Business & Development, City & Government, Creswell

City approves new gas station, new look for busy intersection

Preliminary design of the new Creswell Union 76 that Point S Tire and Auto Service and 76 Station Owner Bill Spencer is developing on the corner of Oregon Avenue and North Mill Street. The plans include a station, convenience store and car wash. Image provided/Bill Spencer

CRESWELL – One of the busiest and high-profile corners in town will be getting a makeover that will change the look of Oregon Avenue for generations. So long Joe’s Diner and the old Dairy Queen building, hello to a ”dream come true” for one of the city’s most prominent businessmen.
”We dreamed in the ’90s of putting in a carwash but shelved that to put in the tire store,” said Bill Spencer, owner of Point S Tire and Auto Service and the 76 Station at the corner of North Mill Street and East Oregon Avenue.
”Knowing we had a bigger piece of property than what we used to build the present 76 Station gave us an opportunity to dream about putting something in that the public really wanted because we hear about it every day,” he said. ”A carwash is exciting for a lot of Creswell people.”
The Planning Commission approved the request to redevelop the property, made by Spencer and Sara Scott, during its meeting on Jan. 16.
There are two phases planned for the project – the gas pumps and store, and then the carwash. Spencer said construction on the new station is scheduled to start in August with an opening at the end of the year.
Although the redevelopment project was a business move, Spencer said he hopes it will facilitate more business growth and be an opportunity to bring something new to Creswell.
”If we’re going to have to do this new station, let’s do it the best we can,” Spencer said, ”so that we bring something to town that people are excited about and pleased to have here.”
The current 76 will be in operation until the new station opens, and only then will phase two begin with the demolition of the old station to build the carwash, which has a 2021 timeline.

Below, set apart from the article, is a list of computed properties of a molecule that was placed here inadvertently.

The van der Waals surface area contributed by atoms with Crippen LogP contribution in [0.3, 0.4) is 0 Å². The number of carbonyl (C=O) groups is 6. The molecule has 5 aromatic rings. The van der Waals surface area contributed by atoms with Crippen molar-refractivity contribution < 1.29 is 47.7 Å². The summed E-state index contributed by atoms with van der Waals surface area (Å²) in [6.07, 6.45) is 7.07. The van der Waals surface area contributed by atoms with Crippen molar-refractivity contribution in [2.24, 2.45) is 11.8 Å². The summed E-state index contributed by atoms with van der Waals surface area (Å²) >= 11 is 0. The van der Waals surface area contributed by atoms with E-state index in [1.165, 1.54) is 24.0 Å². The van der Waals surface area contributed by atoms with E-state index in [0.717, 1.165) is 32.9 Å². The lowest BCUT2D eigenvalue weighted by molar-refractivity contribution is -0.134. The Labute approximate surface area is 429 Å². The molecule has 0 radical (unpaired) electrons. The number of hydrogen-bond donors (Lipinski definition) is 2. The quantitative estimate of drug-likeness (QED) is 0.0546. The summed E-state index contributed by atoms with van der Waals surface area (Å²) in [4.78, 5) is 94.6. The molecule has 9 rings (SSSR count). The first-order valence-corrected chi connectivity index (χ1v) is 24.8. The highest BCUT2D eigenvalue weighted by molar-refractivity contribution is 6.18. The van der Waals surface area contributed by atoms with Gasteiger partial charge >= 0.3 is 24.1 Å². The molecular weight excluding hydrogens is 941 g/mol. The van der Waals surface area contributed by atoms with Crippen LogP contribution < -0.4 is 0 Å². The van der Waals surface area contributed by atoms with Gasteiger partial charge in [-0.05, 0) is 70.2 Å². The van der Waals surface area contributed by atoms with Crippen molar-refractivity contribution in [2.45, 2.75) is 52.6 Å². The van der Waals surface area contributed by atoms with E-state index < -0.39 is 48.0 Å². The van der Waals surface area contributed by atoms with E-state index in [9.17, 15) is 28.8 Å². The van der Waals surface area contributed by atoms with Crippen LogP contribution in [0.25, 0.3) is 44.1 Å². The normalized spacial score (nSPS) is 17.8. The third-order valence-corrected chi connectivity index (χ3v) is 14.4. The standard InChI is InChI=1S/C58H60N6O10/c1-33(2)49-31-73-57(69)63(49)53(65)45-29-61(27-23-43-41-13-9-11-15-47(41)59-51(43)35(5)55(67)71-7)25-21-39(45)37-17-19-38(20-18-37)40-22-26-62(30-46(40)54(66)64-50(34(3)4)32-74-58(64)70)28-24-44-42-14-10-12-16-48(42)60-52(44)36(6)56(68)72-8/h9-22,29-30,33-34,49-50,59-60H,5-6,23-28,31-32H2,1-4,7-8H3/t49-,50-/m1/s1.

For City Manager Michelle Amberg, the investment will not only improve curb appeal, it will add to the city’s architectural profile.
”In addition to improved service (more pumps) the new station will have an automated carwash – no longer will need to go to Eugene for that – and improved sidewalks and landscaping,” Amberg said.
It will change the look of Creswell. ”The upgraded architectural design that will improve the look of the entryway into Creswell,” Amberg said. ”With the improvements to the shopping mall across the street and the bank, that area of town along Oregon Avenue will definitely benefit from this tremendous facelift.”
The new station will have six lanes instead of four, and will have an additional four to five feet of stacking room between dispensers, giving cars more room to wait in line. Instead of five dispensers, the plan is to have either eight or nine. Access points to the station will be 36 feet, which is rare for most entry points, and Spencer paid a lot of attention to the design of traffic flow.
The project has been in the works for six years, he said. This year the station is reaching its 30-year mark, and Spencer is required by the Department of Environmental Quality to have proof of financial responsibility in case of contamination. Over the years, he found it harder to get affordable insurance to cover that, and realized that something was going to have to change.
”It wasn’t a surprise to us, but it set the timing,” he said.
Already, the project has its own set of challenges. Due to the location on a highway managed by the Oregon Department of Transportation, there is another layer of complications that Spencer has to go through.
During the planning commission meeting, City Planner Madeline Phillips explained that a concern with sidewalks came up in her discussion with ODOT. New standards require sidewalks to be six feet instead of five. There is a concern that in updating the sidewalks with this project, it might trigger the need for other improvements that the City doesn’t have a timeline for just yet. ODOT has asked Spencer for a deferral agreement, asking him to improve the sidewalks when the City determines the timeline of larger street improvements.
”We know that we’re out of compliance but we’re still able to move forward,” Phillips said.
Spencer has worked with ODOT before, and said this has been the most complex. He made a point of thanking the City for its support.
”We’ve really been happy with the cooperation the City has given us,” Spencer said.
High schoolers have always been an integral part of the station’s employment, and Spencer’s goal is to maintain that relationship with students.
As Oregon begins to explore expanding self-service options – it’s already allowed in certain rural areas – Spencer said he would still employ hosts for the island to help customers and make sure the traffic flow is safe. For the carwash, that will always be serviced by two to three employees, who will be high school students.
”It’s the same kind of service we’ve done for years,” he said. ”In terms of total employment, I don’t see a decline, it might be kind of a lift.”
At this point, Spencer doesn’t know the full cost of the project and is working off of ranges people in the industry have given him. Bids haven’t gone out yet but Spencer said that it’s expensive and it will take 20-30 years to recoup the costs.
”If you try to recapture the cost in five years it wouldn’t be fair to the public,” he explained.



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